Europe
NGO and UN staff 'abusing children'
British charity says its findings are based on work in Ivory Coast, Sudan and Haiti.
Last Modified: 28 May 2008 13:40 GMT
A child's drawing depicts their experience at the hands of peacekeepers [Brendan Bannon/Save the Children]
Children in the Ivory Coast, Sudan and Haiti have faced abuse by staff from aid agencies and the United Nations, a London-based charity has reported.
 
Save the Children said its researchers had evidence that children from the age of six are being traded for food, money, soap and mobile phones in war zones and disaster areas.
The charity said an international watchdog should be set up to look at the alleged abuse.
 
Jasmine Whitbread, the charity's chief executive, said: "It is hard to imagine a more grotesque abuse of authority or flagrant violation of children's rights.
"This research exposes the despicable actions of a small number of perpetrators who are sexually abusing some of the most vulnerable children in the world, the very children they are meant to protect."
 
'Very serious'
 
The UN secretary-general described the report as "very serious" on Tuesday.
 
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Ban Ki-moon said:
"I think the report is very valuable and it does give us some good points that the United Nations should continue to address.
 
"This sexual exploitation of minors by any aid workers or peacekeepers ... that is a very serious issue.
 
"I have made it always clear that my policy on this sexual exploitation abuse is zero tolerance, we will address this issue with the same level of emphasis. 
 
"However, on all these cases which have been raised, we will very carefully investigate and whenever there is necessary matters, we will take necessary measures on this."
 
'Endemic failures'
 
The charity said "endemic failures" in responding to official reports of the abuse were letting down the victims and that better reporting mechanisms should be introduced.
 
Whitbread said that the UN as well as humanitarian and aid agencies have made important commitments to tackling the problem in recent years.
 
But she said most had failed to turn their promises into action.
 
She called for all agencies working in emergency areas, including her own charity to "own up to the fact that they are vulnerable to this problem and tackle it head on".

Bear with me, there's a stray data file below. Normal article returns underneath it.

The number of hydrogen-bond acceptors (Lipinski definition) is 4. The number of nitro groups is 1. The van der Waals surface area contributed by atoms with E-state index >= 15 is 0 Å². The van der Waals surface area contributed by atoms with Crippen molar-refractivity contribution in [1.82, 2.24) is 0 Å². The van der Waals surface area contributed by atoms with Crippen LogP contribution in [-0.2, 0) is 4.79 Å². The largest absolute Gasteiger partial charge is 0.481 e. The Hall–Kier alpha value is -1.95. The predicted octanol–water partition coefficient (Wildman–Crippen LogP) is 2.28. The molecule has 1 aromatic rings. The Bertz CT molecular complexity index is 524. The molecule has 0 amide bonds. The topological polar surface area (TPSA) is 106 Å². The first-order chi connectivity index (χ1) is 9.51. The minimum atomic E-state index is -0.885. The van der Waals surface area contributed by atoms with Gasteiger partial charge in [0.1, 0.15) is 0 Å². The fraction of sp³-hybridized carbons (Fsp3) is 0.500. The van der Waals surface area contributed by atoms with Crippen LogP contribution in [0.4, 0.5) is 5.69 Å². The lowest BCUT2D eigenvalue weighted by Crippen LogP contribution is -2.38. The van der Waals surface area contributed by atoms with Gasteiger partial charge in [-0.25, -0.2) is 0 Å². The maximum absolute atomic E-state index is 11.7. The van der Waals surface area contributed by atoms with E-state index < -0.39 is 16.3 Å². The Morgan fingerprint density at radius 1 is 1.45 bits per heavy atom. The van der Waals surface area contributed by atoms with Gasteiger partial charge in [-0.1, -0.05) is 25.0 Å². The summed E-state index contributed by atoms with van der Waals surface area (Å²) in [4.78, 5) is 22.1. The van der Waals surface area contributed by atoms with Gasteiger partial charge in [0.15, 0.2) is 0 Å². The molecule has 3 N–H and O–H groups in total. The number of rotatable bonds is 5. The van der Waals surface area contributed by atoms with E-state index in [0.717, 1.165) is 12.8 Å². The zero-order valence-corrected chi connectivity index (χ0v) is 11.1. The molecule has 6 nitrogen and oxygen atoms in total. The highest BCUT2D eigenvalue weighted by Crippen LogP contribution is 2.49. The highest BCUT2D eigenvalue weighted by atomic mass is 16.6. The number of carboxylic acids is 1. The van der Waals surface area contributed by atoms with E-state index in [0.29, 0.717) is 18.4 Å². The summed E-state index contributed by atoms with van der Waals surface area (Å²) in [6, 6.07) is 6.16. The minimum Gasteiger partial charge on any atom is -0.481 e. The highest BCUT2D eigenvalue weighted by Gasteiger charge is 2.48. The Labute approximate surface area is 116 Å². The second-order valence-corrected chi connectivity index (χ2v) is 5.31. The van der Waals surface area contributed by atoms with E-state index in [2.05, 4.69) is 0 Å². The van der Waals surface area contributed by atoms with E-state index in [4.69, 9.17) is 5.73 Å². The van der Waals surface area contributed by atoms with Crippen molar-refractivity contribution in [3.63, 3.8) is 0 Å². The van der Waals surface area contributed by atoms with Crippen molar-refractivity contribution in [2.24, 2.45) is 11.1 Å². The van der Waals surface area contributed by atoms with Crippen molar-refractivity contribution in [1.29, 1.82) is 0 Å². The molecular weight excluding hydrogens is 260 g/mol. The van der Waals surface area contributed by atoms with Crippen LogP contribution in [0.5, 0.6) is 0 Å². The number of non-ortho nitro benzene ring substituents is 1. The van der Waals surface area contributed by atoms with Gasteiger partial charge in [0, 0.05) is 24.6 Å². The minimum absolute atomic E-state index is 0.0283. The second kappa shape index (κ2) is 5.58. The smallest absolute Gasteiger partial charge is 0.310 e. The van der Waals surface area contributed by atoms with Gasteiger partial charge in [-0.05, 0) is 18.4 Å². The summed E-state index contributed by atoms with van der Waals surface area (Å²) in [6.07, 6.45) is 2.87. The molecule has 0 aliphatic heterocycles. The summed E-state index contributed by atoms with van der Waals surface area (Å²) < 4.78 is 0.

The UN Department for Peacekeeping Operations (UNPKO) was said to be the group most likely to be responsible for abuse.
 
Save the Children said there had been 15 claims against UNPKO staff and partners last year, of which three were upheld.
 
Nick Birnback, a UNPKO spokesman, said it was "entirely unacceptable" that those sent to help the most vulnerable are instead causing grievous harm.
 
"Clearly a lot more has to be done," he told BBC radio but he rejected allegations that the problem was widespread and those responsible were getting away with it.
 
"The vast majority of UN peacekeepers all over the world, of which we have over 100,000 now, serve with honour and courage in very difficult situations and don't engage in this unacceptable behaviour," he said.
 
'Zero tolerance'
 
The reputation of UN peacekeepers has been tarnished in the past by cases of sexual abuse against women, notably in the Democratic Republic of Congo (DRC), Ivory Coast and Haiti.
 
In November last year, the UN said that more than 100 Sri Lankan soldiers were to be sent home over charges that they paid for sex while stationed in Haiti.
 
In 2005, the world body recommended that the soldiers involved be punished, their salaries frozen and a fund set up to help any women or girls made pregnant.
 
The UN's "zero tolerance" policy towards sexual misconduct includes a "non-fraternisation" rule barring them from sex with locals.
 
It was brought in after revelations in December 2004 that peacekeepers in the DRC were involved in the sexual abuse of 13-year-old girls in exchange for eggs, milk or cash sums of one dollar.
Source:
Agencies
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